This first picture is of a normal healthy pore.

normal-pore

As the dead skin cells begin to accumulate inside the pore, the cells become sticky and get stuck inside the pore and form a plug. Medically, this is called a “microcomedone” – essentially the precursor to all acne. As you can see in this picture, there are more dead skin cells shedding inside the pore.

first-stage-of-acne

Hormonal fluctuations trigger more oil production inside the pore. Normally, this isn’t a problem because the dead skin cells don’t get trapped. But with acne prone-skin, when the dead skin cells shed more quickly and form a blockage, the perfect environment for the P. Acnes bacteria is created. The oil is a nutrient for the bacteria, so the bacteria proliferates. So you see, bacteria is not the “cause” of acne, it is the effect of too many dead skin cells. This is an important distinction to remember.

But, some people don’t get inflamed lesions — inflammation is also an inherited tendency. If the dead skin cells and the oil that form the plug don’t become inflamed, the plug becomes a whitehead; that is, a non-inflamed lesion under the skin, also called a “closed comedone”.

closed-comedone

Or the plug can become a blackhead, which is a non-inflamed acne lesion where the pore remains open, also known as an “open comedone”. In the case of a blackhead, the tip of the plug darkens as it is exposed to oxygen in the environment. As the oil in the pore builds up, inflammation can develop in the cells surrounding the pore. Blackheads can be infected or not depending on whether the P. acnes bacteria have affected the cells around the pore.

open-comedone

As the oil and the dead skin cells build up, they put pressure on the cells surrounding the pore. With enough pressure, the sides of the pore rupture and the contents of the pore leak into the surrounding skin. Because this sebaceous material contains a lot of P. acnes bacteria, the surrounding skin now becomes infected, creating a red bump that we know as a pimple. The medical term for this red bump is an inflammatory papule.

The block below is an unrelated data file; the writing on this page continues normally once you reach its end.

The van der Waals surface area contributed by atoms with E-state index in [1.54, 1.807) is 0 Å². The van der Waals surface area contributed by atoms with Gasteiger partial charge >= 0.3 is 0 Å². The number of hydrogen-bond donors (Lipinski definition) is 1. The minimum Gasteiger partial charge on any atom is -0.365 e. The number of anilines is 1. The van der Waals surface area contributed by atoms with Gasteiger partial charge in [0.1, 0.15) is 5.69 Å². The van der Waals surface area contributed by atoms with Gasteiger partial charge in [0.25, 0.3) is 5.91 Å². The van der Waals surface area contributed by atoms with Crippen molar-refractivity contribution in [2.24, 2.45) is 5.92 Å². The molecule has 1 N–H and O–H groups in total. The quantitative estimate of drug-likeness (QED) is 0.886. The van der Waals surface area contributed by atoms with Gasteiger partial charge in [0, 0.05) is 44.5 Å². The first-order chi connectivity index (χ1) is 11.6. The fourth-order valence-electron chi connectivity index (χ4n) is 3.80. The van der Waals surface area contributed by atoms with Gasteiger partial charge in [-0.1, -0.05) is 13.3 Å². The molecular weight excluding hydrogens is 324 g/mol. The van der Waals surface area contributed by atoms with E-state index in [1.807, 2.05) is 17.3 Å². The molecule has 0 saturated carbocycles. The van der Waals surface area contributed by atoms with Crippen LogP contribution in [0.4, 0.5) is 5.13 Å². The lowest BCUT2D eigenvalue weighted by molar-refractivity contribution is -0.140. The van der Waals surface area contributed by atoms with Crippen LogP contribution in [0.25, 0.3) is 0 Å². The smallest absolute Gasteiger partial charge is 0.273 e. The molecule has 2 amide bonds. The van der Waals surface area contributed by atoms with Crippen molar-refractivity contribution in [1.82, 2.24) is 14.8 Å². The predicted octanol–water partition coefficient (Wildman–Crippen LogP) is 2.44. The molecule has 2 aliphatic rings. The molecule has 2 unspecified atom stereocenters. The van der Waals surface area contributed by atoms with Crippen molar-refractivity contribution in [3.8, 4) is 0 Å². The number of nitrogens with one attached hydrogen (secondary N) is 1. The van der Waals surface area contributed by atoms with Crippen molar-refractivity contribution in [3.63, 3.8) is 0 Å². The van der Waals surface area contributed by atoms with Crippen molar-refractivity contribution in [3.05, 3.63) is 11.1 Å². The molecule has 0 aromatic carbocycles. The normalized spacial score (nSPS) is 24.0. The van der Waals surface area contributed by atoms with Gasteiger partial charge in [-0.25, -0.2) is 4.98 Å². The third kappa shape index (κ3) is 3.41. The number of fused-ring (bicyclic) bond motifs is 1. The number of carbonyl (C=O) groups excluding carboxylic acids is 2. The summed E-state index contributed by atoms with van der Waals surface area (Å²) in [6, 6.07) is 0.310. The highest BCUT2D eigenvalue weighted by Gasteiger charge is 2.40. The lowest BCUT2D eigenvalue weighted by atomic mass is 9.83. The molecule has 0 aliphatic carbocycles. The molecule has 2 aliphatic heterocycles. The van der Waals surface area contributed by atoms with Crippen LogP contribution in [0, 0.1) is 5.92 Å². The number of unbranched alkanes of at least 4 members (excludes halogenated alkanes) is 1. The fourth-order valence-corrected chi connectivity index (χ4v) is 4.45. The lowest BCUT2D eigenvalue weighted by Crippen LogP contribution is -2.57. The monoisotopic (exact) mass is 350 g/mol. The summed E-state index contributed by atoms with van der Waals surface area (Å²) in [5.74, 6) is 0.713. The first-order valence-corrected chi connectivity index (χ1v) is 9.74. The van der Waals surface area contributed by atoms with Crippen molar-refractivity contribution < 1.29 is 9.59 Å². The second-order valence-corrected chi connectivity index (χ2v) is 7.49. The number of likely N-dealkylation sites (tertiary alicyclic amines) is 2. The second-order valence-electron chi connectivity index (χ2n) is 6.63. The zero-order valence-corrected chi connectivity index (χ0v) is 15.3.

inflammatory-papule

This next drawing shows a pustule, which is different from a pimple only in that it contains white blood cells. When the immune system fights off the P. acnes infection, white blood cells, which are soldiers of the immune system — pile up, creating pus in the pore.

inflammatory-pustule

Now another, deeper inflamed lesion can form called a nodule. It is a solid dome-shaped lesion that extends below the surface, deep into the layers of the skin. Scarring is common with nodules and can sometimes leave an impaction behind, which can flare again and again. When a group of pustules cluster together under the skin, they form a cyst. An acne cyst can appear similar to a nodule, but is pus-filled, and can have a diameter of 5mm or more across. They are usually very painful and scarring is common with cysts.

nodule-cyst

Conclusion:
So you see, acne is primarily an inherited dead skin cell problem. Most acne, no matter what form it takes, starts with microcomedones. This means the solution lies in products that penetrate the pore and prevent dead skin cells from building up. That’s why your home care routine is so crucial — it’s all about preventing the microcomedones (the beginning of acne) from forming at all.  This is the best way to get rid of acne.